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How to Prepare for A Telehealth Visit for Eczema

I was compensated by Med-IQ through an educational grant from Pfizer, Inc. to write about the signs, symptoms, and treatments available for eczema/atopic dermatitis in communities of color. All opinions are my own.

The tween years have Pookah wanting to do everything for himself with little input from me. He is becoming more and more independent!

One area where he is especially becoming more and more independent is his medical care. I noticed it when we went to his primary care physician last month where he asked all the questions.

When it comes to his eczema, he is very conscious of it and how it affects his appearance. 

For patients of color, eczema can lead to light or dark color spots or even hypopigmentation. 

We are in the coldest months of the year, and eczema can worsen in the winter. Additionally, the lack of vitamin D from the sun in the winter months can play a role in exacerbating eczema symptoms in some patients.

Not to mention that the increased use of hand sanitizers and hand washing can further irritate skin and eczema rashes.

This is why I am pleased to be working with Med-IQ again to help generate awareness around

eczema/atopic dermatitis, specifically its signs and symptoms, along with treatment options and

telemedicine visits during the pandemic.

We recently listened to Jeannette Kaplun’s ( Hispana Global ) Facebook Live Interview with Dr. Andrew F. Alexis, MD, MPH to learn valuable information on treating eczema in skin of color, including the latest treatment options and how best to utilize telemedicine to access a skin care Professional (Here is  the link in case you want to watch.)

Treatment options are ladder based:

  1. Basic skin care: Gentle skin care treatments using soaps and cleansers that are oil based and avoiding possible irritants and allergens that can trigger or aggravate disease flares. 
  2. Topical Treatments: Short-term use of topical corticosteroids. But corticosteroid-sparing therapies are also available. These can be used longer term and are recommended for sensitive body sites.
  3. Systemic Therapies: For Moderate to severe atopic dermatitis,  immunosuppressants such as systemic corticosteroids and other immunosuppressing therapies may be prescribed; however, their use may be limited due to side effects, potential for rebound flares, or the need for laboratory work. New systemic therapies that target the underlying causes of atopic dermatitis including factors that cause itch and inflammation are in development.

Because atopic dermatitis is a chronic condition, a formal written plan or “Eczema Action Plan” can help patients follow their recommended management plan.

By being able to continue their treatment plan, and not allowing for disruptions in care due to the pandemic, patients like Pookah can maintain better control of their disease, minimize hypopigmentation, and reduce the risk of flares.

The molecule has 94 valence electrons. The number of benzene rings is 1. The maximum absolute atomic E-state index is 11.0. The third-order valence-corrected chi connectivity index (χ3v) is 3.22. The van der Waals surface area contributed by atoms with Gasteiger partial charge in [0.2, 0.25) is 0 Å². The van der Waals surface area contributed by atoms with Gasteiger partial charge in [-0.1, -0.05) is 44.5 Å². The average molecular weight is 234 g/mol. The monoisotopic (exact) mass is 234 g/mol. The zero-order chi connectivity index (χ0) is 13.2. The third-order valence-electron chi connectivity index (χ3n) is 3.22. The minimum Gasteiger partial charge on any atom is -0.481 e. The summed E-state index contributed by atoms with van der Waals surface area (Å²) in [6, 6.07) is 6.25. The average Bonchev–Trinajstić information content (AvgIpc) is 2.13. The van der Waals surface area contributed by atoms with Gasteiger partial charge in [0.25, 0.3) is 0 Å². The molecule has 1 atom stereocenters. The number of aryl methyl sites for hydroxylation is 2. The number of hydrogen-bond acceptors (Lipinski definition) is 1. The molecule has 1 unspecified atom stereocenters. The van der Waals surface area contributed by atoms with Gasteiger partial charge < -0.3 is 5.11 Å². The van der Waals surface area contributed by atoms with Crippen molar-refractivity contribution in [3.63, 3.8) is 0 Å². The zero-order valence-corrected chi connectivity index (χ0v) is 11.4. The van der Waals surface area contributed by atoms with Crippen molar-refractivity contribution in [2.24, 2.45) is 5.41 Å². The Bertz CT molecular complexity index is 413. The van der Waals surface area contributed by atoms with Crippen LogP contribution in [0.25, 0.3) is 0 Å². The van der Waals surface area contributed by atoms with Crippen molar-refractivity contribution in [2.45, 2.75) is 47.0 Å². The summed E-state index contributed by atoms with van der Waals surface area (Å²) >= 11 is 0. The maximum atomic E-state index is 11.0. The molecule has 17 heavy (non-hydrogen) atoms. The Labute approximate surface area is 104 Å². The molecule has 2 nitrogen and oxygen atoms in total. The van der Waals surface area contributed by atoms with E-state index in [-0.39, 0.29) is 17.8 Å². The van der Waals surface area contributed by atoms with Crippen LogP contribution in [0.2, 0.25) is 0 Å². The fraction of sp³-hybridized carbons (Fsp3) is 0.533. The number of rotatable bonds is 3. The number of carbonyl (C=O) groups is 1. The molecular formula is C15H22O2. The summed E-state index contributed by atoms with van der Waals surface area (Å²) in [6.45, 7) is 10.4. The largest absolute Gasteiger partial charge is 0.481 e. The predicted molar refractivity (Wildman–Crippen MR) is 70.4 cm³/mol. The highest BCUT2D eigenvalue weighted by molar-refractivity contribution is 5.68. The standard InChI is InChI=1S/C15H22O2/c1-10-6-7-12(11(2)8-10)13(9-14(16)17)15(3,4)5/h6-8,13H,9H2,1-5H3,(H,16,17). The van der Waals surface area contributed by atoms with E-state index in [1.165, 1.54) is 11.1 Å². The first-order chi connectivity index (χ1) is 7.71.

Telemedicine is an effective way to ensure these timely visits.  Especially now when the need for social distancing has led to healthcare practices limiting the amount of visits.

We haven’t been able to get an in person appointment, but got great tips about

How to prepare for telemedicine that I want to share with you that Pookah found helpful .

  1. Before Making an appointment, make sure you check with insurance to make sure they cover telemedicine appointments.
  2. Take Photos of your problem areas BEFORE the visit and send the images to the dr in advance. High-resolution photos are better quality than video.
  3. Come prepared with knowledge of family history and all medicines that you are currently taking.
  4. Know your cleansing and moisturizing routines. (I make sure that Pookah knows without me prompting)
  5. Lighting is very important for these visits, so make sure the light is in front of you so face the window!
  6. And most importantly, find a quiet area and make sure there is internet access!

Hopefully that helps! I know telemedicine is new to some of us in the last year, but I love these tips on how to prepare!

Want the chance to win a $100 VISA gift card? Take the survey below!

Med-IQ is conducting an anonymous survey and would appreciate your input. The survey will take less than 10 minutes to complete. Survey responses are shared only in aggregate. Your responses to these survey questions will provide Med-IQ with important information about your experiences with atopic dermatitis, which will help us develop future educational initiatives. Once you’ve completed the survey, you will have the option of providing your email address to be entered into a drawing administered by SOMA Strategies to win 1 of 10 $100 VISA gift cards. If you choose to enter, your email address will be used only to randomly draw the winners and notify them of their prize and to send a follow-up survey as part of this same initiative.

To find a doctor who treats skin of color, patients can check out the Skin of Color Society orAmerican Academy of Dermatology website and search for areas of specialization, including skin of color.

Additional Resources

National Eczema Association

o Eczema treatments:

o Eczema in skin of color:

Telemedicine and Teledermatology

o Preparing for a telemedicine visit:

o Photographing your skin for a teledermatology appointment:


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